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Quick Portion Size Guide for Kids

Updated: Jan 31

Is my child getting enough?

Is my child eating too much?

How much food does my child need?

I get these questions all the time. A top concern among parents is whether their child is eating enough of what they need. It is well-known that a balanced diet, that is, a dietary pattern that consists of adequate nutrition intake from a variety of foods from all food groups, is best to support healthy growth and development. But what does that look like? And how do you do it? In this blog post, I cover the importance of a healthy and balanced diet, what portion sizes are, and provide you with a free, printable portion size guide for kids!

Early childhood experiences play a big part in establishing healthy eating habits down the road. Childhood is not an appropriate time for fad diets and food restrictions. It is a time to guide children to eating in a healthful, balanced way.

The Importance of a Balanced Diet for Kids

Children can be taught to eat in a healthful, balanced way, by exposing and offering them a variety of foods from different food groups. This helps children develop broader tastes and food preferences as adults, and also promotes a healthier relationship with food and body (thus, decreasing risk of eating disorders or disordered eating).

My Balanced Plate Approach™ adopts an all-foods-fit model and teaches that the food groups are:

❤️🍗 proteins

🧡🍞 grains/starches (carbs)

💙🥛 dairy/calcium

💜🍇 fruits

💚🥦 vegetables

💛🥑 healthy fats

💖🍪 fun foods (sometimes called play foods, or sweets and treats!)

I created and adopted this model for my private practice that specializes in eating disorder and disordered eating recovery and prevention, pediatric feeding therapy, and general pediatric nutrition. This approach offers flexibility in teaching balanced eating and offers a simple framework for how to adopt an all-foods-fit approach in their parenting feeding practices.

While in the past, many parent feeding practices focused on limiting or restricting sweets and treats to children, over 30 years of research has taught us that these tactics actually backfire. The American Academy of Pediatrics adopts several child feeding strategies and philosophies that encourage balanced eating behaviors, including the Satter Division of Responsibility in Feeding. This framework encourages parents to not restrict "forbidden" foods (such as junk foods or sweets). Instead, offer sweets and treats at different eating occasions throughout the day and week along with other nutrient-dense foods. This helps to normalize and neutralize children's emotions around foods, allowing them to be more relaxed in different circumstances.

Think: your child will be more excited about the actual birthday party and playing with friends, then eating the cake (although with this approach, they can have their cake and eat it, too!). Over time, the Satter Division of Responsibility in Feeding helps children develop skills to regulate their own food intake, thus setting them up for greater independence and eating competence in adulthood.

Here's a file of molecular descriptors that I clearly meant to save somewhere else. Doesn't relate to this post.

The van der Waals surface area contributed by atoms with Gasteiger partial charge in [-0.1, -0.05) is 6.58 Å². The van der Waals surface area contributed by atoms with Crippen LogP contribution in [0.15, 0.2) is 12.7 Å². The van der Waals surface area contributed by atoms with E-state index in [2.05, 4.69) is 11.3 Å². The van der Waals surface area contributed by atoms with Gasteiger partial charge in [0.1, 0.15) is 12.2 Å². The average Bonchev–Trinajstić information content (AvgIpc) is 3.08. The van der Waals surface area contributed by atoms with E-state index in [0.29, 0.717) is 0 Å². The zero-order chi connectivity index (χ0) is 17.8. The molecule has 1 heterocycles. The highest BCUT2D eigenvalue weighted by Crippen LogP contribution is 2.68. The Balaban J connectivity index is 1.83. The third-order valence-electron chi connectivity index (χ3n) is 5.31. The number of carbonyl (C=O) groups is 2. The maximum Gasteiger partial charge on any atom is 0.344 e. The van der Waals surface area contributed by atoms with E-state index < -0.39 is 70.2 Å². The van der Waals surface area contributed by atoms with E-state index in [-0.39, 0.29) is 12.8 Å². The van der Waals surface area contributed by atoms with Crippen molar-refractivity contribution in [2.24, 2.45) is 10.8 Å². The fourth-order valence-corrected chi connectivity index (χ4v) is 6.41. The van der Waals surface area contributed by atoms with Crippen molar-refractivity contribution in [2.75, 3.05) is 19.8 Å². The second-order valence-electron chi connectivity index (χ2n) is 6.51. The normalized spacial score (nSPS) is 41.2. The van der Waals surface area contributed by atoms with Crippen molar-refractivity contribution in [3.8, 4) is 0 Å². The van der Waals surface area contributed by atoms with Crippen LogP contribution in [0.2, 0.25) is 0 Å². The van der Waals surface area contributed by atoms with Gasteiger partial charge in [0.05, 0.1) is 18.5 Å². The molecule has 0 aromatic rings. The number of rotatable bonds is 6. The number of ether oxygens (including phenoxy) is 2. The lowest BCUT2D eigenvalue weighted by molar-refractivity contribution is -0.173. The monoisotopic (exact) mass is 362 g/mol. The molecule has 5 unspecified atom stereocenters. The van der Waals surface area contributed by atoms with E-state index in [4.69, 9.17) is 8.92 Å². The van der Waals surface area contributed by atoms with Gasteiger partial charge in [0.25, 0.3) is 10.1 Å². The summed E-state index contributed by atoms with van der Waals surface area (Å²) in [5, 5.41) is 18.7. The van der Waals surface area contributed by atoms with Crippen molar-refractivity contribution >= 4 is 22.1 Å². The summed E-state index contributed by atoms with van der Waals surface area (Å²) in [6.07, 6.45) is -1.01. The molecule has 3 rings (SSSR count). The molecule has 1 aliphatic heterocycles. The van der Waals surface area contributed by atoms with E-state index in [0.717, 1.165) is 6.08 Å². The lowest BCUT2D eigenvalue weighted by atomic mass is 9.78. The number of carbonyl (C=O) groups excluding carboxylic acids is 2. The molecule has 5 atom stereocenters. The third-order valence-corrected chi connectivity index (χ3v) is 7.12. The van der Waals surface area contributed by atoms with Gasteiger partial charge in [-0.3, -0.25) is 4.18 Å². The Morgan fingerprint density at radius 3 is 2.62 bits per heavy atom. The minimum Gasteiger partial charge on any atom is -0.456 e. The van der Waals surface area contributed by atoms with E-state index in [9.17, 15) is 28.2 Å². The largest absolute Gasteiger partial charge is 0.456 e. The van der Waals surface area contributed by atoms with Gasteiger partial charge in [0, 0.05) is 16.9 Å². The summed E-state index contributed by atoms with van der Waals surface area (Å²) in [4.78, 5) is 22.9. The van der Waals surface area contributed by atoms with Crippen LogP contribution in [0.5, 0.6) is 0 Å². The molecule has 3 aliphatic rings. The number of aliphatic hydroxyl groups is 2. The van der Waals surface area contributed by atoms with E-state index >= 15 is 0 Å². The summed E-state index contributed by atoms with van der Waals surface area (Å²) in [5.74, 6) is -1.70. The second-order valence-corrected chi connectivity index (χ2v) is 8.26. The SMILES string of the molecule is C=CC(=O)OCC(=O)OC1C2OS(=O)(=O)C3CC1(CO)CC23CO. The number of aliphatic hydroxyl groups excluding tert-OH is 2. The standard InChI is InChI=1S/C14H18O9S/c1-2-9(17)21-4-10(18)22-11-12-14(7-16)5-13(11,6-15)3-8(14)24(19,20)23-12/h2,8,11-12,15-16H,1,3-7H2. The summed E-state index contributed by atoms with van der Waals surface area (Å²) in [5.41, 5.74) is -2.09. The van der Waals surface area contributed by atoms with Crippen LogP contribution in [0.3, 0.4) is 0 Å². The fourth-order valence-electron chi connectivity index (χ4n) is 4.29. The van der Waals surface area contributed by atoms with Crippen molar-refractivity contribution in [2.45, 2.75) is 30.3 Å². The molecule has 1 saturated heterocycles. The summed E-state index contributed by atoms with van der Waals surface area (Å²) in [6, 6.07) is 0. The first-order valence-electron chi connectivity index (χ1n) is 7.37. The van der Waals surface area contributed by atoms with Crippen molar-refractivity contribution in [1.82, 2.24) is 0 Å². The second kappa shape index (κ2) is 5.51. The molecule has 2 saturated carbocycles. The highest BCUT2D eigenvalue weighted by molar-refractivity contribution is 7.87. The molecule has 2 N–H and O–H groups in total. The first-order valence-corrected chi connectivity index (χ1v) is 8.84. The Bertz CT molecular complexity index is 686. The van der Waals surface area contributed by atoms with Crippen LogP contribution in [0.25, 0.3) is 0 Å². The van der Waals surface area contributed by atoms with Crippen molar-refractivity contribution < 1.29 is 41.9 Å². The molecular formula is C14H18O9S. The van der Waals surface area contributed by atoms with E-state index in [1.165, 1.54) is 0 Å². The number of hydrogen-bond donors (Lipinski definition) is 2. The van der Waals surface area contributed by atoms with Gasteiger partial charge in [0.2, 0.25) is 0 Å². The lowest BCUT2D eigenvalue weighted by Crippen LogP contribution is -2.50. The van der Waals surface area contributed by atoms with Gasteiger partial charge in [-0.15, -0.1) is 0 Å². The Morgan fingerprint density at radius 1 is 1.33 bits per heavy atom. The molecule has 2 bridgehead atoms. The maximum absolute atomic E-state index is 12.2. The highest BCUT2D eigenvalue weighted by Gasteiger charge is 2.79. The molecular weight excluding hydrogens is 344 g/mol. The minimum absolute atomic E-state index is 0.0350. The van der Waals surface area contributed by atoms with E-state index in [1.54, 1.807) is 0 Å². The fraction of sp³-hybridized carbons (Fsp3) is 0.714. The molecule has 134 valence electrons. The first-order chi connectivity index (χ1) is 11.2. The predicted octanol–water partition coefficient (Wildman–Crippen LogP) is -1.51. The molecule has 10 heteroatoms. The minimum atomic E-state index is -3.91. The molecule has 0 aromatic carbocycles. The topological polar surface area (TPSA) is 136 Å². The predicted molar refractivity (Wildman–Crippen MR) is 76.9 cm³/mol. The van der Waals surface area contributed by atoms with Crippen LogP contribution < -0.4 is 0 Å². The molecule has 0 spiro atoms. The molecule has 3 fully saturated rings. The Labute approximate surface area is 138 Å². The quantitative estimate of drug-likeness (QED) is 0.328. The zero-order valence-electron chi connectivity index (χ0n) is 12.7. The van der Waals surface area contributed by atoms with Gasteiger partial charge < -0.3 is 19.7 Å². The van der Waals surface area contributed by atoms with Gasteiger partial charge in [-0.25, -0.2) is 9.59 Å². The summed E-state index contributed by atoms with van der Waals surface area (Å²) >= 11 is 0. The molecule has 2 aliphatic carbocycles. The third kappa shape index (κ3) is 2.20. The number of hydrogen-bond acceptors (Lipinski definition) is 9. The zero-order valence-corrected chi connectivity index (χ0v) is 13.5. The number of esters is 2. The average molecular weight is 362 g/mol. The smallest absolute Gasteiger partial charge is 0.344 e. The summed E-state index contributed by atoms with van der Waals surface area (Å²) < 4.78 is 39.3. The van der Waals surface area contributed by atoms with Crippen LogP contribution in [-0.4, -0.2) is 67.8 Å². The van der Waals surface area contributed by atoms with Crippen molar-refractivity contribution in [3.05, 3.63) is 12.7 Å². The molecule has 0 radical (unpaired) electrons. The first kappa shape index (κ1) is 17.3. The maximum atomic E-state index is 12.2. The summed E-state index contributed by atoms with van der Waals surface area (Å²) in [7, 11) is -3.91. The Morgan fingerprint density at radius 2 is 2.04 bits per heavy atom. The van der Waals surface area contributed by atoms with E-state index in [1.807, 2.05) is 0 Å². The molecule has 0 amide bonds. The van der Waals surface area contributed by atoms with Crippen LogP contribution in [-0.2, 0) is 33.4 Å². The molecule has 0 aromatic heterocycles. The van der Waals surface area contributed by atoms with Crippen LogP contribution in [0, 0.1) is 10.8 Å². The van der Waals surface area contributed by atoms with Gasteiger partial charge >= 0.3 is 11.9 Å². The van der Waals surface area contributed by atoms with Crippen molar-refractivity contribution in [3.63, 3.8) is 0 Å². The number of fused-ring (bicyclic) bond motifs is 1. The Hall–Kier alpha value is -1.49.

Portion Sizes for Kids

Okay, so we know that eating a variety of foods from all food groups is important - but how much of each food group do they need?

Portion Size vs Serving Size

A portion size is the amount of food you choose to serve your child at each meal or snack. A serving size is a measured amount of food or drink and can be determined by looking at the Nutrition Facts Label. For example, 8 crackers may be the serving size listed on a nutrition facts label, but the portion size for a toddler may only be 2-3 crackers.

How to Use Portion Sizes

It's important to remember that the serving size on a Nutrition Facts label may not be the right portion for your child, so knowing portion sizes is helpful for feeding your child the right amount for their needs. Children should learn about portion sizes at family meals, but should also be allowed to eat to satisfy their appetite. Portion sizes can satisfy both of these goals. My Quick Portion Size Guide for Kids provides age-appropriate portion sizes. This guide helps you and your child understand how much food to eat, with the understanding that more food is okay to have if they are hungry. Sometimes these are called "starter portions" because these are the portions to start with. If your child asks for more, go ahead and let them eat! If you have weight management concerns, I do not suggest you restrict second (or third helpings), and instead, seek the guidance of a Registered Dietitian or your Pediatrician. As kids grow, their portion sizes increase.

Get Your Quick Portion Size Guide for Kids

Download my Quick Portion Size Guide for Kids below to conveniently learn what portion sizes your child needs. Keep this simple, one-page handout handy in your kitchen for a quick reference! Never worry about whether your child is eating too much, or too little, again.

Use my Quick Portion Size Guide for Kids the next time you're unsure of how much food to serve your kids. And, if you're looking for more tips and tricks on healthy eating for kids, be sure to join my email list and follow me on social media! I share easy-to-understand nutrition information that will help you make better choices for your family's health.

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